|Publication number||US7441915 B2|
|Application number||US 11/739,517|
|Publication date||Oct 28, 2008|
|Filing date||Apr 24, 2007|
|Priority date||Aug 23, 2006|
|Also published as||US20080049417, WO2008024924A2, WO2008024924A3|
|Publication number||11739517, 739517, US 7441915 B2, US 7441915B2, US-B2-7441915, US7441915 B2, US7441915B2|
|Inventors||Levi Shouse, William Reck|
|Original Assignee||Levi Shouse, William Reck|
|Export Citation||BiBTeX, EndNote, RefMan|
|Patent Citations (10), Non-Patent Citations (1), Referenced by (5), Classifications (13), Legal Events (5)|
|External Links: USPTO, USPTO Assignment, Espacenet|
The present application claims priority to provisional application No. 60/823,288 entitled WATER COOLED HORTICULTURAL GROWING LIGHT, filed on Aug. 23, 2006.
The present invention relates, in general, to a water cooled horticultural growing light and a method of using the same.
Horticultural growing lights have been used for centuries. One drawback of these lights has been that they produce excessive heat and must be positioned distances away from the plants due to the heat which is produced. If one of these lights is placed too close to the plants it may burn leaves or harm the plant.
There are other horticultural growing lights which have been manufactured in such fashions to reduce the amount of heat production. These previous horticultural growing lights have many drawbacks. One major drawback of these lights is that they are manufactured from plastic, thus cannot maintain 1000 watt bulbs, and crack after periods of time due to the excessive exposure of heat and UV rays. An additional drawback of previous water-cooled lights was the fact that they were huge, heavy and difficult to handle. These lights constantly leaked and were difficult to take apart for cleaning. These lights were not durable. They were prone to cracking and meltdown, breaking and very expensive to manufacture. The current invention has overcome these drawbacks.
There is, thus, a need for a horticultural growing light which generates maximum light, can maintain a 1000 watt or greater capacity bulb, and can be placed in close proximity to plants.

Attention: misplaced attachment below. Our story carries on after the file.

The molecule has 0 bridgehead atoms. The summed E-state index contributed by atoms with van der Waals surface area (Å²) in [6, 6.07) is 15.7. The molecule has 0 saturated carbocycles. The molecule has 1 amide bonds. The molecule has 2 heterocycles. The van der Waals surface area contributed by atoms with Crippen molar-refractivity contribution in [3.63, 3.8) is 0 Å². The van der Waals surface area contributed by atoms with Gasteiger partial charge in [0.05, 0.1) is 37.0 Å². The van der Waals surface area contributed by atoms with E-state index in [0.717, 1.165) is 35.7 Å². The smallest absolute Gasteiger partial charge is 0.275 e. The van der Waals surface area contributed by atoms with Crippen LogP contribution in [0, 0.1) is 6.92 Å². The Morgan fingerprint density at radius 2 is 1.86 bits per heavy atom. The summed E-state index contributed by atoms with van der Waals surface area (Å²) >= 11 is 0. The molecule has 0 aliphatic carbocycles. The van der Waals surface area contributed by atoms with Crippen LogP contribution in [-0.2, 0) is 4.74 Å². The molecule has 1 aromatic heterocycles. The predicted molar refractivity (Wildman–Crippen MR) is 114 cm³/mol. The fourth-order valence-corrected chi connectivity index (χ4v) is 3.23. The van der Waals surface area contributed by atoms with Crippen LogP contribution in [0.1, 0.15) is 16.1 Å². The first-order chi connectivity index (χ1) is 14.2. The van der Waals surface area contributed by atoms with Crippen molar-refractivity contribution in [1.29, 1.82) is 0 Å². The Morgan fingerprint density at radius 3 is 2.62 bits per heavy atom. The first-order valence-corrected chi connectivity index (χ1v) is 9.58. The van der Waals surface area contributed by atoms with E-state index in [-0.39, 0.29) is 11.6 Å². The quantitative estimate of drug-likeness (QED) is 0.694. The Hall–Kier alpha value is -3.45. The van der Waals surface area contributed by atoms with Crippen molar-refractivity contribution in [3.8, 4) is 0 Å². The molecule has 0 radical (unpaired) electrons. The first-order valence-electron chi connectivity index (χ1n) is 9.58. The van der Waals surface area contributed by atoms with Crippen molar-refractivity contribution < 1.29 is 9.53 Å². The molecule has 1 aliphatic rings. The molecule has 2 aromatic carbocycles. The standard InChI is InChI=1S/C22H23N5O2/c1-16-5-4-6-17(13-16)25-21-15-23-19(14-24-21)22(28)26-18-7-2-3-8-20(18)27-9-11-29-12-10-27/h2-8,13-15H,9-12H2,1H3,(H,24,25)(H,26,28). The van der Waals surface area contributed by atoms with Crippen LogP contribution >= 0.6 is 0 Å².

Accordingly, an aspect of the invention involves a method for manufacturing a horticultural growing light which is water cooled. The method includes providing two cylindrical pyrex glass tubes. These tubes are heat resistant and not affected by UV. One tube is placed inside of the other, the interior tube houses a light bulb. Water flows between the two tubes and is pumped into one end of the space between the interior and exterior tube and comes out of the other end of the space between the interior and exterior tube. An air gap exists between the bulb and the wall of the interior tube allowing maximum thermal transfer. The water which runs through the exterior tube absorbs the heat from the light thus allowing the outside of the exterior tube to be cool to the touch. The water which flows into this apparatus can be obtained from a reservoir, a swimming pool a lake, stream or any other water source. The water then flows through the tube and is heated in the process. The heated water then exits the tube at the opposite end from its entrance and is placed back into the reservoir where the water is then cooled. The light bulbs which can be used in this apparatus are standard high pressure sodium (HPS) lamps which can vary in size and include 250, 400, 600, 750, 1000 and greater watt lamps.
Water-cooled lights offer many advantages such as:
The accompanying drawings, which are incorporated in and constitute a part of the specification, illustrate embodiments of the invention and, together with the description, serve to explain the objects, advantages, and principles of the invention. In the drawings,
After reading this description it will become apparent to one skilled in the art how to implement the invention in various alternative embodiments and alternative applications. However, all the various embodiments of the present invention will be described herein, it is understood that these embodiments are presented by way of an example only, and not limitation. As such, this detailed description of various alternative embodiments should not be construed to limit the scope or breadth of the present invention as set forth below.
With reference to
The inside surface of each end plate have two circular channels